Many of these employers were manufacturers who wanted to seriously consider New Mexico due to our skilled workforce, national laboratories, proximity to Mexico, and strong and established industries, such as defense.
I’m pleased to report that we have made tremendous progress in making New Mexico more competitive and welcoming, achieving significant tax reform with strong bipartisan support. In fact, when we passed the New Mexico Jobs Package earlier this year, the Senate Finance Chair, a Democrat, described it as “the closest thing we’ve had since I have been here to true, total tax reform.”
The jobs package reduces the tax rate on businesses from 7.6 to 5.9 percent, which is below the national average and makes us much more competitive regionally. It also makes us more attractive to business investment according to the New Mexico Tax Research Institute.
For manufacturers specifically, it also amends New Mexico’s tax code to allow for what is called a “single-sales” factor, ensuring that we will no longer penalize New Mexico manufacturers that export their goods. This is critically important if we are to maintain our current ranking as the fastest-growing state in the nation for exporting. In three years, New Mexico has climbed from the 38th in the nation in export growth to first.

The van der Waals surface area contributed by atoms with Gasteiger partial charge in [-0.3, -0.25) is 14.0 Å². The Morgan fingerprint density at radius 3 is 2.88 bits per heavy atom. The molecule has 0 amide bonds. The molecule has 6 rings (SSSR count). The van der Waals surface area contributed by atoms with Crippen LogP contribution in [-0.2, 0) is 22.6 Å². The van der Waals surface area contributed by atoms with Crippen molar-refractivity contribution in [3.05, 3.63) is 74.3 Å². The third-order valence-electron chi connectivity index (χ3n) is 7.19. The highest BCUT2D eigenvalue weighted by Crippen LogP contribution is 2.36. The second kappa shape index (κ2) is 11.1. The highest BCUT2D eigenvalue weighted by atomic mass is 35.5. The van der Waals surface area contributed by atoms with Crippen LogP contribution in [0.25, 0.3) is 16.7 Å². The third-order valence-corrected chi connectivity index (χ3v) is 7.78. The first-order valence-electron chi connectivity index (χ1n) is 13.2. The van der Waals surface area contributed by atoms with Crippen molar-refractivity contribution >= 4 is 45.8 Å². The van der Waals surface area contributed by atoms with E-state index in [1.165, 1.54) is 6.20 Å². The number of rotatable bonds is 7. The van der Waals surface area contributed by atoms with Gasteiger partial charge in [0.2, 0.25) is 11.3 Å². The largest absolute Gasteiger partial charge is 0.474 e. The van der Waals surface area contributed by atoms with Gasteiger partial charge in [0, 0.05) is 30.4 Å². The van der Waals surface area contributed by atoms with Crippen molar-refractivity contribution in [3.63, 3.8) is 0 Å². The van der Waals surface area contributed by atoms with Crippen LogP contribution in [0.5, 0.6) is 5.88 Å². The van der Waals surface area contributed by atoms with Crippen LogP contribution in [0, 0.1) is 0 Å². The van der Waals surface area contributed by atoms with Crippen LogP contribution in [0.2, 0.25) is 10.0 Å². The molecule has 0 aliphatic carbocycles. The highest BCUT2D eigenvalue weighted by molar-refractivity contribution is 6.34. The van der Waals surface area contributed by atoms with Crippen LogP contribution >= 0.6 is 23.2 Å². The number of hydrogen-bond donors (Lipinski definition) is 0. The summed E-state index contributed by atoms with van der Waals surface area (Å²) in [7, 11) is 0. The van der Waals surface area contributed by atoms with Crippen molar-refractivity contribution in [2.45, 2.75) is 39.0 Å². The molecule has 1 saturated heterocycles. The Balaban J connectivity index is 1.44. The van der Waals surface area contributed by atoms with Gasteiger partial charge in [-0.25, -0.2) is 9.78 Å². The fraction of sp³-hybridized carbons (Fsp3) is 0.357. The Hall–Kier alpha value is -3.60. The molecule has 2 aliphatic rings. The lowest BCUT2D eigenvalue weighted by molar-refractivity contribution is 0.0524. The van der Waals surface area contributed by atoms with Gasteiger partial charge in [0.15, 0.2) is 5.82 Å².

And how do New Mexico employers view the recently concluded legislative session? The head of the Greater Albuquerque Chamber of Commerce called it “the best (session) for business that I have ever witnessed – and I have witnessed a lot of them.”
Prior to the most recent session, we were also able to eliminate some of the double and triple taxation that has plagued the manufacturing and construction sectors through reform to our gross receipts tax system.
In addition to making structural reforms to tax laws, we are also investing millions in the Local Economic Development Act, which serves as a closing fund for recruitment and expansions. This money goes toward infrastructure projects that are tied to direct job creation.
We are also investing in the Job Training Incentive Program (JTIP), where the state partners with businesses to pay part of the salaries of new employees during their training phase. It has become a model program that companies all over the state have utilized to produce high-wage jobs and train workers.
I am firmly committed to making sure our students are well prepared for the jobs of tomorrow. State data shows that, for the class of 2011, only 63 percent of our high school students were graduating within four years. And while there is quite a bit of work that remains, we have seen marked improvement, with 70 percent of New Mexico’s seniors graduating in 2012.
New Mexico is on the move. Today, I speak with employers and they are much more open and interested in investing, relocating, expanding and hiring in our state. While we can never rest and must always seek to improve, we are making significant progress.
There is more reason for optimism in New Mexico than there has been for quite some time, and both Republicans and Democrats deserve the credit for having worked together to send a message to employers that New Mexico is open for business.